Why Have You Not Tried These Three Delicious Recipes Asia is a vast continent. With so many different cultures, languages and cuisines. For those of us that yearn to learn more about the plethora of culinary cultures, you need not look any further. If you haven’t tried dishes that both …
Category: Around the World Recipes
Rhubarb Ginger Sauce When most people think of rhubarb and what to pair with rhubarb, they immediately think of strawberries. While pairing rhubarb with strawberries is popular in the USA, pairing rhubarb with ginger is popular in Britain. This was one pairing I simply had …
Artichoke, Chicken and Pasta Bake Dish
If you like a bake dish with lots of flavor, then Artichoke, Chicken and Pasta Bake Dish is calling your name. Made with marinated artichoke hearts, sun-dried tomatoes, feta cheese, left-over chicken breast and kalamata olives. Left-over grilled or roasted chicken breast can be substituted for the deli rotisserie chicken. A fantastic cheese white sauce is made, poured over all and then baked. Super Delicious!
Artichokes are either something you really, really like or you simply say, “No thanks, I’ll pass.” Whenever I mention artichokes, the same questions come up. What are they exactly? How do you prepare them? How do you eat them? and What’s the best way to purchase them? Today we’re going to have a “crash course” in artichokes. The information shared today comes primarily from a book called: “The New Food Lover’s Companion.” It’s a fantastic cooking guide and I use it quite frequently. A great source to learn the meaning of any cooking term.
What is an Artichoke?
This edible thistle dates back to the ancient Romans as food of nobility. The word “Artichoke” is shared by three unrelated plants: the globe artichoke, sunchoke and Chinese artichoke. The globe artichoke is considered the true artichoke. Today, there are over 50 varieties grown around the world. In the United States, almost the entire crop is cultivated in California’s mid-coastal region. In Europe, France, Italy and Spain grow this illustrious vegetable.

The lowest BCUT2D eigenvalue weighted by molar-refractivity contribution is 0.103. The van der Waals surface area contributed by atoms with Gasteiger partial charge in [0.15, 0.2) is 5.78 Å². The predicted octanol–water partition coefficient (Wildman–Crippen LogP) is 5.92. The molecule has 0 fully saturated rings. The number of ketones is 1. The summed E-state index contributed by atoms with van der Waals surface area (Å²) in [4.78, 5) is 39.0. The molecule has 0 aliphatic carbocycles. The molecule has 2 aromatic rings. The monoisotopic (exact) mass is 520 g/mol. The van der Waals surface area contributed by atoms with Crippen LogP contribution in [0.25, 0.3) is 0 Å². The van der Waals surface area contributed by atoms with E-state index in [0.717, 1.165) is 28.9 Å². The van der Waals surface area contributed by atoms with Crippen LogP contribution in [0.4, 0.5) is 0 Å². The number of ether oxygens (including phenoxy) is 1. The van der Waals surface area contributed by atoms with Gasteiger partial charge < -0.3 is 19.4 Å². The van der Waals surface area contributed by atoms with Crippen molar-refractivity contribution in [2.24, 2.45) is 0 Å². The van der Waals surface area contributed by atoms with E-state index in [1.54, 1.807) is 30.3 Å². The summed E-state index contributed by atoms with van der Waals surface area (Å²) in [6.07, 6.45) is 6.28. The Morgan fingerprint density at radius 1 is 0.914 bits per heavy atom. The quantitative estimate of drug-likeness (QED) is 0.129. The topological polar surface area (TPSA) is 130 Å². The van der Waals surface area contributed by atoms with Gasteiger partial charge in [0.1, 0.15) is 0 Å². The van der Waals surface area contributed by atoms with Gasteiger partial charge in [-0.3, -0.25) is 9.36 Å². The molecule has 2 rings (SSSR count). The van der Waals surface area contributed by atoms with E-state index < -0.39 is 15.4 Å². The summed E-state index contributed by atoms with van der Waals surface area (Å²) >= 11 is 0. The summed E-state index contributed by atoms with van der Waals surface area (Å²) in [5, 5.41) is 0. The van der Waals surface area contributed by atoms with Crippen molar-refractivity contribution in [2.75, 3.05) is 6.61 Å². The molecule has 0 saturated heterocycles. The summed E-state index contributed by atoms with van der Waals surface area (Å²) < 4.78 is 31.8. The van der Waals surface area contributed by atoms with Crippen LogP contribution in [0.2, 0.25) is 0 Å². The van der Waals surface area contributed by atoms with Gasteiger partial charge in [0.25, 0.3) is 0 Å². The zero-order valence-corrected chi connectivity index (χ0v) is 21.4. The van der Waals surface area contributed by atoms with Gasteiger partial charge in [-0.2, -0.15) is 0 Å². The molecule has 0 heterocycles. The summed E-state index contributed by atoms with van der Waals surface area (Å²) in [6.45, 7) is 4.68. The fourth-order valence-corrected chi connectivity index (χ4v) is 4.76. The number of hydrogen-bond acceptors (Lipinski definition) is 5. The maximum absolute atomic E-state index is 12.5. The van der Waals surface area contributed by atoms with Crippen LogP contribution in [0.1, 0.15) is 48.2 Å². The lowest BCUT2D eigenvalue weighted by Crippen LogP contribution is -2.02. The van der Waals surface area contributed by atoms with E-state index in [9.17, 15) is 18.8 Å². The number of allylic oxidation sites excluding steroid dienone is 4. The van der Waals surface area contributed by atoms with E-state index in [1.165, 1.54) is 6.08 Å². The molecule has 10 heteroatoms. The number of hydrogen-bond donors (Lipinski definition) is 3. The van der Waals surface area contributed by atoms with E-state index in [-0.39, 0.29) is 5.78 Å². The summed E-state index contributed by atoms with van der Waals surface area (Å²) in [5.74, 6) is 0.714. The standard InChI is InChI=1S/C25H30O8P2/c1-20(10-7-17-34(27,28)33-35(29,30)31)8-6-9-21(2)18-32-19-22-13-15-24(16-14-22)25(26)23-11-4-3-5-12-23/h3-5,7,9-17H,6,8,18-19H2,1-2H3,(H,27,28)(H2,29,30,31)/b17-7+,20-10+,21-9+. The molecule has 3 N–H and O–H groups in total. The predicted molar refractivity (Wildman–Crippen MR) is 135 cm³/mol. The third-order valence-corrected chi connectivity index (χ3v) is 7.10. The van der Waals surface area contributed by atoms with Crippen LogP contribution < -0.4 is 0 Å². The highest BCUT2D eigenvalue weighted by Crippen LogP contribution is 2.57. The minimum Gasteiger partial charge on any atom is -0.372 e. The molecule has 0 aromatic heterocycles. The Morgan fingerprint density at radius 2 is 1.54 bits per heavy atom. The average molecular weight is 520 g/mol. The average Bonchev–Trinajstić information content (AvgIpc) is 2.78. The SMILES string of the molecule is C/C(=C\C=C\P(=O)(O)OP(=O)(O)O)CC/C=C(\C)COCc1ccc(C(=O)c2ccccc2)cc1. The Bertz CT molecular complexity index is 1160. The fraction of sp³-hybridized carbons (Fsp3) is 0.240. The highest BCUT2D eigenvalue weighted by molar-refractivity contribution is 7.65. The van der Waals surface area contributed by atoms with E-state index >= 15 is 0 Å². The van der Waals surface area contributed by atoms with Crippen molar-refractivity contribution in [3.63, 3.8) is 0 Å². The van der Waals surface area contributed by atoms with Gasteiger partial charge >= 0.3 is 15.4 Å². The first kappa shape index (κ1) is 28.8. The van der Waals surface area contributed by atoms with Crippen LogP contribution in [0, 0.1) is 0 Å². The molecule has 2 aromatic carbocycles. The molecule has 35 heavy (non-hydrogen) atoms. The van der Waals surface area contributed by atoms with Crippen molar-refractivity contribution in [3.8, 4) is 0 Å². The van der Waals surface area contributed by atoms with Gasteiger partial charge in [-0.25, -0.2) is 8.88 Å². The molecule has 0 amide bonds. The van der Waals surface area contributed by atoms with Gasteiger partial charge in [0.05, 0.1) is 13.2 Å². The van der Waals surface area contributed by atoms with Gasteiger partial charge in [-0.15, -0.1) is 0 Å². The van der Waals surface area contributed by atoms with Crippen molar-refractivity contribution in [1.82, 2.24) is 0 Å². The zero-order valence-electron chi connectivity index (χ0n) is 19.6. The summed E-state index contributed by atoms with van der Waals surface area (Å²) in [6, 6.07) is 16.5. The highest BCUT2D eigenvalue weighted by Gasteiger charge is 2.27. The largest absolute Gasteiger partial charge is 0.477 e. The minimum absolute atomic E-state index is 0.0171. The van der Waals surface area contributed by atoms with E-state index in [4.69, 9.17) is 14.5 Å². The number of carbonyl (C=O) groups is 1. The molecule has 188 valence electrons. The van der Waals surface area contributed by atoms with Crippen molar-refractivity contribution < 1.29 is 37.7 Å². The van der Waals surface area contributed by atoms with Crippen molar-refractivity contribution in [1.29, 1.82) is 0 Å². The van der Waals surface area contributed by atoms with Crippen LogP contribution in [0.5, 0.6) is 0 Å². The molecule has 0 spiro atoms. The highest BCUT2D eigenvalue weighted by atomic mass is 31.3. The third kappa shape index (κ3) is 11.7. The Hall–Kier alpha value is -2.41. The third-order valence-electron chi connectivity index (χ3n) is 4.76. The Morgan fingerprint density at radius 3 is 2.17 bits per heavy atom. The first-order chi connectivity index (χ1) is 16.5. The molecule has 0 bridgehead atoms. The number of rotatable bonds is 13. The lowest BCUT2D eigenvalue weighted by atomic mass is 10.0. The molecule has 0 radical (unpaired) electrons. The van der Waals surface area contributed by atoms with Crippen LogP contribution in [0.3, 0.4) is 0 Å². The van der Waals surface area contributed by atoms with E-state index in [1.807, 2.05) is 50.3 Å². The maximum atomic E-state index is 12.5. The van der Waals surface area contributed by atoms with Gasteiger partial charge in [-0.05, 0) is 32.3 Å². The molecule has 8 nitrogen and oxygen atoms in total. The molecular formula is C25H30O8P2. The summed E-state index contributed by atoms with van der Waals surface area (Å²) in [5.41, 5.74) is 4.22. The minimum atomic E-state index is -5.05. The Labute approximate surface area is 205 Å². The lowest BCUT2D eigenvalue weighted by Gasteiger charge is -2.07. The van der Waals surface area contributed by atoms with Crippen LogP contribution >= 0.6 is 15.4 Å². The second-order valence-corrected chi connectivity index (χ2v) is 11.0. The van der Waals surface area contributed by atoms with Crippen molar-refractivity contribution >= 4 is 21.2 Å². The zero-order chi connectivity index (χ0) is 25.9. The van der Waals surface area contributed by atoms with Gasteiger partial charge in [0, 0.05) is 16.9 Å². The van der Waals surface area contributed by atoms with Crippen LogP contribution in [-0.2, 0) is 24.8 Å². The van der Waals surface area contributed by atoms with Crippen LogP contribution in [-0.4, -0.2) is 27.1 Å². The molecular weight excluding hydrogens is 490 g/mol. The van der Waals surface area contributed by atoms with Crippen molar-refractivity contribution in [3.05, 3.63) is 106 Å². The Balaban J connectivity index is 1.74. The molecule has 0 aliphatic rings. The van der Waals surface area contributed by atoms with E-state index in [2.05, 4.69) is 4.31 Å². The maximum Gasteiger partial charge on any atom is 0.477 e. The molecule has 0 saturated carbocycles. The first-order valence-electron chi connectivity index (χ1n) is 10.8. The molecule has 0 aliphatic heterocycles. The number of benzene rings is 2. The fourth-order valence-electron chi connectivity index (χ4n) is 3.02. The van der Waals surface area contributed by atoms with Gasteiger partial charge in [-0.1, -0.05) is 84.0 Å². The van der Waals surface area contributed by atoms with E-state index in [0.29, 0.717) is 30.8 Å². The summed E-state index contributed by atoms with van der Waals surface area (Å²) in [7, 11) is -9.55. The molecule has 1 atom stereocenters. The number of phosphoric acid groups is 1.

How Artichokes Grow
The artichoke is actually a flower bud, with leaves that are rough and petal-like. Artichokes are from the large thistle-family plant. The buds grow on stalks, each of which has a primary bud at its tip and two or three smaller buds lower down. Below that are several very small buds, which are marketed as baby or cocktail artichokes. Fresh globe artichokes are available year-round. The peak season from March through May. They range in size from jumbo to baby. Artichokes are great for stuffing, sautéing, frying, roasting or marinating.
Purchase artichokes that have a tight leaf formation, deep green in color and are heavy for there size. The leaves should squeak when pressed together. Avoid those that look dry or have split leaves or heavy browning. In general, the smaller the artichoke the more tender it will be. The rounder the artichoke is, the larger the heart. Artichokes are best used the day of purchase. Wash artichokes just before cooking.
In A Name
Processed artichoke hearts and bottoms are available canned or jarred. They come canned in brine or oil and jarred in an oil marinade. Artichoke hearts are also available frozen. Labeling terms can be confusing. Artichoke crowns for example, are actually artichoke bottoms. The term hearts and bottoms are sometimes used interchangeably. In actuality, the heart is a portion of fleshy artichoke base including the attached tender pale leaves. The bottom portion is the entire base sans leaves.
How To Prepare Artichokes
To prepare whole artichokes, slice off the stem to form a flat base. Snap off the tough outer leaves closest to the stem. Trim about 1/2 inch off the pointed top. Use a scissors to snip off the prickly tips of the outer leaves. Rub all cut edges with lemon to prevent discoloration. It’s easier to remove the fuzzy choke with a teaspoon after cooking. Soak artichokes in acidulated water for an hour before cooking to improve color and tenderness.
Cook artichokes in stainless steel, glass, or enamelware only. This will help to prevent discoloration and off-flavors. Artichokes are done when the bottoms can be pierced with the top of a knife. Cooked artichokes may be covered and refrigerated for up to 3 days.
How To Eat A Whole Artichoke
When eating a whole artichoke, break off the leaves one by one and draw the base of the leaf through your teeth. This will remove the soft portion and then discard the remainder of the leaf. The individual leaves may be dipped into melted butter or any number of sauces. After the leaves have been removed, the inedible prickly choke is cut or scraped away and discarded. What remains is the tender base, which is now accessible to devour. Artichokes contain small amounts of potassium and vitamin A. They contain absolutely no fat.
Artichoke Recipe on Tap
- Penne with Artichokes
- Greek Orzo Salad
- Shrimp and Artichoke Alfredo Casserole
- Cheesy Spinach Artichoke Dip